In Philadelphia, there are 26 nonprofit public interest legal organizations that provide a wide variety of legal services to Philadelphians whose incomes fall below the federal poverty guidelines. These organizations specialize in delivering an evaluation and, if needed, representation in a legal problem that clients present. In Philadelphia, poor individuals are able to obtain excellent and significant legal representation from the experienced and dedicated staff members of these legal services organizations.
The Consumer Bankruptcy Assistance Project (CBAP) offers expert legal representation in debt counseling linked to pro bono Chapter 7 bankruptcy to Philadelphians with low incomes. Some unfamiliar with the challenges of living below the federal poverty guidelines are confused when learning about CBAP’s mission.
It is precisely the population that CBAP serves that may need the power of Chapter 7 bankruptcy the most. Our clients face financial ruin due to multiple reasons. They are attempting to stretch inadequate incomes to cover their bare essentials such as food, rent, medications and utility bills. At the same time, our clients suffer further financial difficulties as the result of unanticipated catastrophic life events, such as a change in marital status, interrupted child support, injury on the job or loss of employment, serious illness or funeral costs.
At any given time, CBAP has approximately 20 percent high-priority cases that require quick legal action to provide individuals with substantial relief. One of our recent clients, a 45-year-old woman, sought legal assistance because she was overwhelmed by her utility bills. Her electricity had been turned off and, in her case, this was a life-threatening situation. Our client required consistent nebulizer treatments to control her severe asthma.
In accordance with the Pennsylvania regulations governing public utilities, the local utility companies permit customers to maintain their utility service if they are able to provide medical certification from their doctor stating that they have a serious medical condition. Customers may receive a limited number of certifications, which will prevent utility service termination. Our client had surpassed the permitted number of certifications and had lost her electric service and, in addition, she had received notification that her water service was soon going to be terminated. CBAP assisted the client in filing for a Chapter 7 bankruptcy.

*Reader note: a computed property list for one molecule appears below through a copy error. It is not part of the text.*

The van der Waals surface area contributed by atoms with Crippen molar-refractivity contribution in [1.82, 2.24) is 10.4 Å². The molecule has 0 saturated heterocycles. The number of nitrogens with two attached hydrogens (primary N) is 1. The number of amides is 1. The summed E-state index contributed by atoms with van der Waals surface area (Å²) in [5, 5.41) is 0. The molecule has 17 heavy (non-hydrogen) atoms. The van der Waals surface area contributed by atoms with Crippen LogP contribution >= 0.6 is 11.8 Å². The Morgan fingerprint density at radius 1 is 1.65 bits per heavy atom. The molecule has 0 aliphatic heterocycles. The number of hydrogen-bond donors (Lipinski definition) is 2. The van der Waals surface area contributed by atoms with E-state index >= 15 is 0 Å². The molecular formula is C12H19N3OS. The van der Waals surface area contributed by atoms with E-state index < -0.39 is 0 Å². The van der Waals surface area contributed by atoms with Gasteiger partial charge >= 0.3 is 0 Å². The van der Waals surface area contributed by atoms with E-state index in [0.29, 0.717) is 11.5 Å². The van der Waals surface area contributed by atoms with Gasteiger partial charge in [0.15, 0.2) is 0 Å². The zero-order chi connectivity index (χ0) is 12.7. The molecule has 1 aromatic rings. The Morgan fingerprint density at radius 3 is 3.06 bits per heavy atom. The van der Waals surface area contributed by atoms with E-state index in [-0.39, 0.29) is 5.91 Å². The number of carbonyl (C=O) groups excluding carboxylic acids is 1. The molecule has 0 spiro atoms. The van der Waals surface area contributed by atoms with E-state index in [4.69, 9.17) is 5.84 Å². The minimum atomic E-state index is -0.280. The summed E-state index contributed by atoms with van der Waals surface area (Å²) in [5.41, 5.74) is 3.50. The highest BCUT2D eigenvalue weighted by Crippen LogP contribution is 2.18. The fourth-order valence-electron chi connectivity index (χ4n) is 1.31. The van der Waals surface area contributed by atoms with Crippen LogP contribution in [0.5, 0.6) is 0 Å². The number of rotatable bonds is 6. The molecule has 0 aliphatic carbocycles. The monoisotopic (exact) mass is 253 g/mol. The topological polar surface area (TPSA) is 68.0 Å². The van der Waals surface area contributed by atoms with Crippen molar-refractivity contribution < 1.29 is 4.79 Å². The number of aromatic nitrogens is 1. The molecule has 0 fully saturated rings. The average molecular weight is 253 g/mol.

Under Sections 362 and 366 of the Bankruptcy Code, utility service must be restored. Much to the client’s delight and relief, within 24 hours, the electric company had restored her electric service. Because the electricity was re-established, the Philadelphia Water Department permitted the client to enter a payment agreement to maintain her water service. Her discharge, as set forth in Section 727 of the Bankruptcy Code, provided her with a fresh start for her financial situation.
CBAP’s clients have difficult financial problems and inconsistent income to address their financial situations. But, at times, these clients are able to tackle their debts and financial circumstances in a variety of ways. After obtaining more information on their legal rights through debt and budget counseling, some individuals realize that they simply do not have the income to pay their creditors since they must have income to pay for their essentials. These clients do not carry any secured debt or have bank accounts so they have little risk of successful collection attempts. Other clients successfully enter into utility company payment plans after reviewing their monthly budgets and carefully examining their options. Still, other clients decide to file for Chapter 7 bankruptcy because it is their only legal option available to stabilize their finances for the future.
CBAP’s clients generally face multiple thorny and complex legal issues that emerge in the course of their bankruptcy case. This year, CBAP represented a 60-year-old woman who was very ill, required a wheelchair and was living alone in her home. Under the Bankruptcy Code, a debtor may own a home provided it does not have too much equity. This particular client’s home was in such poor condition, it had a market value of $9,000. The woman needed legal assistance because her electricity had been shut off, she had a $52,000 lien against her property due to an unpaid medical bill along with several other liens, and her financial stress was contributing to her deteriorating health.
CBAP filed a Chapter 7 bankruptcy petition for the woman. Again, under Section 366 of the Bankruptcy Code, her electricity service was restored. Furthermore, under Section 522 of the Bankruptcy Code, CBAP was subsequently able to have the liens removed from her home. Under Section 362 of the Bankruptcy Code, the client greatly benefited from the automatic stay. All collection activity ceased, the client was able to stabilize her finances and the Chapter 7 bankruptcy profoundly improved her quality of life.
In 2012, the Consumer Bankruptcy Assistance Project is celebrating its 20th year of operations offering much needed financial literacy services linked with pro bono Chapter 7 bankruptcy representation. We will continue to assist Philadelphia residents as they utilize the power of the Bankruptcy Code to eliminate their debts and improve their lives. •